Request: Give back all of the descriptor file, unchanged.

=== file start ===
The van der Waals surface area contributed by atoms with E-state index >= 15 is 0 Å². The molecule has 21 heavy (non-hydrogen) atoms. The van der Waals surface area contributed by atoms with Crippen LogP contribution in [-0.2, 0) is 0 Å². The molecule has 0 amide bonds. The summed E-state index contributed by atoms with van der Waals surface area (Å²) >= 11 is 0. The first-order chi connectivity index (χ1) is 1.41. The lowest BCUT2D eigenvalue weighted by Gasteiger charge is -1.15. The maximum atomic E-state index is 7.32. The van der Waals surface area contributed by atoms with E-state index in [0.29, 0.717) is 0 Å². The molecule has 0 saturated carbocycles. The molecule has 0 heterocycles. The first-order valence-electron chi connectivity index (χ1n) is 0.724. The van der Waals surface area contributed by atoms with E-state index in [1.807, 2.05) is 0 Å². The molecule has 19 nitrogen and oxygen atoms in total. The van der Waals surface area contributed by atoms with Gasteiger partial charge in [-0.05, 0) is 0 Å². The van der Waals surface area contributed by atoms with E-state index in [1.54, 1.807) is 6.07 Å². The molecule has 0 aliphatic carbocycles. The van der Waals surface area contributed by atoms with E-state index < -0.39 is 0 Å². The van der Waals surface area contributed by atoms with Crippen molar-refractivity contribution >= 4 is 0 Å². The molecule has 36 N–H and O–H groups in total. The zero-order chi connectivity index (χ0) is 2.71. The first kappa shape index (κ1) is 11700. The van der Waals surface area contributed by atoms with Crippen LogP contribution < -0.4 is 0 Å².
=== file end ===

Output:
The van der Waals surface area contributed by atoms with E-state index >= 15 is 0 Å². The molecule has 21 heavy (non-hydrogen) atoms. The van der Waals surface area contributed by atoms with Crippen LogP contribution in [-0.2, 0) is 0 Å². The molecule has 0 amide bonds. The summed E-state index contributed by atoms with van der Waals surface area (Å²) >= 11 is 0. The first-order chi connectivity index (χ1) is 1.41. The lowest BCUT2D eigenvalue weighted by Gasteiger charge is -1.15. The maximum atomic E-state index is 7.32. The van der Waals surface area contributed by atoms with E-state index in [0.29, 0.717) is 0 Å². The molecule has 0 saturated carbocycles. The molecule has 0 heterocycles. The first-order valence-electron chi connectivity index (χ1n) is 0.724. The van der Waals surface area contributed by atoms with E-state index in [1.807, 2.05) is 0 Å². The molecule has 19 nitrogen and oxygen atoms in total. The van der Waals surface area contributed by atoms with Gasteiger partial charge in [-0.05, 0) is 0 Å². The van der Waals surface area contributed by atoms with E-state index in [1.54, 1.807) is 6.07 Å². The molecule has 0 aliphatic carbocycles. The van der Waals surface area contributed by atoms with E-state index < -0.39 is 0 Å². The van der Waals surface area contributed by atoms with Crippen molar-refractivity contribution >= 4 is 0 Å². The molecule has 36 N–H and O–H groups in total. The zero-order chi connectivity index (χ0) is 2.71. The first kappa shape index (κ1) is 11700. The van der Waals surface area contributed by atoms with Crippen LogP contribution < -0.4 is 0 Å².